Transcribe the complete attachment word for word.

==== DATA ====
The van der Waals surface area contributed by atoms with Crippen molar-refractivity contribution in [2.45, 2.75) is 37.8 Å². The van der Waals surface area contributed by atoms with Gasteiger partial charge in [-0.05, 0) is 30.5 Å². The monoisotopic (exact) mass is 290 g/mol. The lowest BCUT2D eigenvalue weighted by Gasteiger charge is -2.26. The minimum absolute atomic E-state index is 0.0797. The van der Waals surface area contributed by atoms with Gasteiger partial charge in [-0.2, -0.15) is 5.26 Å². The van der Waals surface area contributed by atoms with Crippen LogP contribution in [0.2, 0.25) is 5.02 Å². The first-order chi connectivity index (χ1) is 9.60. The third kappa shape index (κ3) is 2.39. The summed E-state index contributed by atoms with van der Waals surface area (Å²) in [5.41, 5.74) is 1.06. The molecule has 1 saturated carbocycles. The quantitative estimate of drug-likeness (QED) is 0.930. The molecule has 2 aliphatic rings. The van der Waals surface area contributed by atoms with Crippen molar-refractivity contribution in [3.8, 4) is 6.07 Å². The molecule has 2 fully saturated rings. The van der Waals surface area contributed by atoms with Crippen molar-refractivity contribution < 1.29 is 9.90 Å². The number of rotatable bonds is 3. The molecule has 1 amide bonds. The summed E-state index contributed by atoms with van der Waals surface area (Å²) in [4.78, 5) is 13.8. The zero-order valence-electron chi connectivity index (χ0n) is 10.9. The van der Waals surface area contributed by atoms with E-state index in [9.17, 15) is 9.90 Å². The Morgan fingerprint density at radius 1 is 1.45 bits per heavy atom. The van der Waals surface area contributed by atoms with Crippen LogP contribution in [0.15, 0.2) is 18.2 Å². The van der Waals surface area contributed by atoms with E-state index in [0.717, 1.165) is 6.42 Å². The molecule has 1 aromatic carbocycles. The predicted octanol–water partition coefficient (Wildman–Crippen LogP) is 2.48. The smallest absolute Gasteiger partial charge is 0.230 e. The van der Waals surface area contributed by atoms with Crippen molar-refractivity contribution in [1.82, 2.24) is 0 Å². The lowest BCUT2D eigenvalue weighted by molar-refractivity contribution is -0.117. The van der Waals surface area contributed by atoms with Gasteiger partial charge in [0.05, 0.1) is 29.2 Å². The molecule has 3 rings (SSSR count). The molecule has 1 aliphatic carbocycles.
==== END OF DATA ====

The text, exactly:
The van der Waals surface area contributed by atoms with Crippen molar-refractivity contribution in [2.45, 2.75) is 37.8 Å². The van der Waals surface area contributed by atoms with Gasteiger partial charge in [-0.05, 0) is 30.5 Å². The monoisotopic (exact) mass is 290 g/mol. The lowest BCUT2D eigenvalue weighted by Gasteiger charge is -2.26. The minimum absolute atomic E-state index is 0.0797. The van der Waals surface area contributed by atoms with Gasteiger partial charge in [-0.2, -0.15) is 5.26 Å². The van der Waals surface area contributed by atoms with Crippen LogP contribution in [0.2, 0.25) is 5.02 Å². The first-order chi connectivity index (χ1) is 9.60. The third kappa shape index (κ3) is 2.39. The summed E-state index contributed by atoms with van der Waals surface area (Å²) in [5.41, 5.74) is 1.06. The molecule has 1 saturated carbocycles. The quantitative estimate of drug-likeness (QED) is 0.930. The molecule has 2 aliphatic rings. The van der Waals surface area contributed by atoms with Crippen molar-refractivity contribution in [3.8, 4) is 6.07 Å². The molecule has 2 fully saturated rings. The van der Waals surface area contributed by atoms with Crippen molar-refractivity contribution < 1.29 is 9.90 Å². The number of rotatable bonds is 3. The molecule has 1 amide bonds. The summed E-state index contributed by atoms with van der Waals surface area (Å²) in [4.78, 5) is 13.8. The zero-order valence-electron chi connectivity index (χ0n) is 10.9. The van der Waals surface area contributed by atoms with E-state index in [9.17, 15) is 9.90 Å². The Morgan fingerprint density at radius 1 is 1.45 bits per heavy atom. The van der Waals surface area contributed by atoms with Crippen LogP contribution in [0.15, 0.2) is 18.2 Å². The van der Waals surface area contributed by atoms with E-state index in [0.717, 1.165) is 6.42 Å². The molecule has 1 aromatic carbocycles. The predicted octanol–water partition coefficient (Wildman–Crippen LogP) is 2.48. The smallest absolute Gasteiger partial charge is 0.230 e. The van der Waals surface area contributed by atoms with Crippen molar-refractivity contribution in [1.82, 2.24) is 0 Å². The lowest BCUT2D eigenvalue weighted by molar-refractivity contribution is -0.117. The van der Waals surface area contributed by atoms with Gasteiger partial charge in [0.05, 0.1) is 29.2 Å². The molecule has 3 rings (SSSR count). The molecule has 1 aliphatic carbocycles.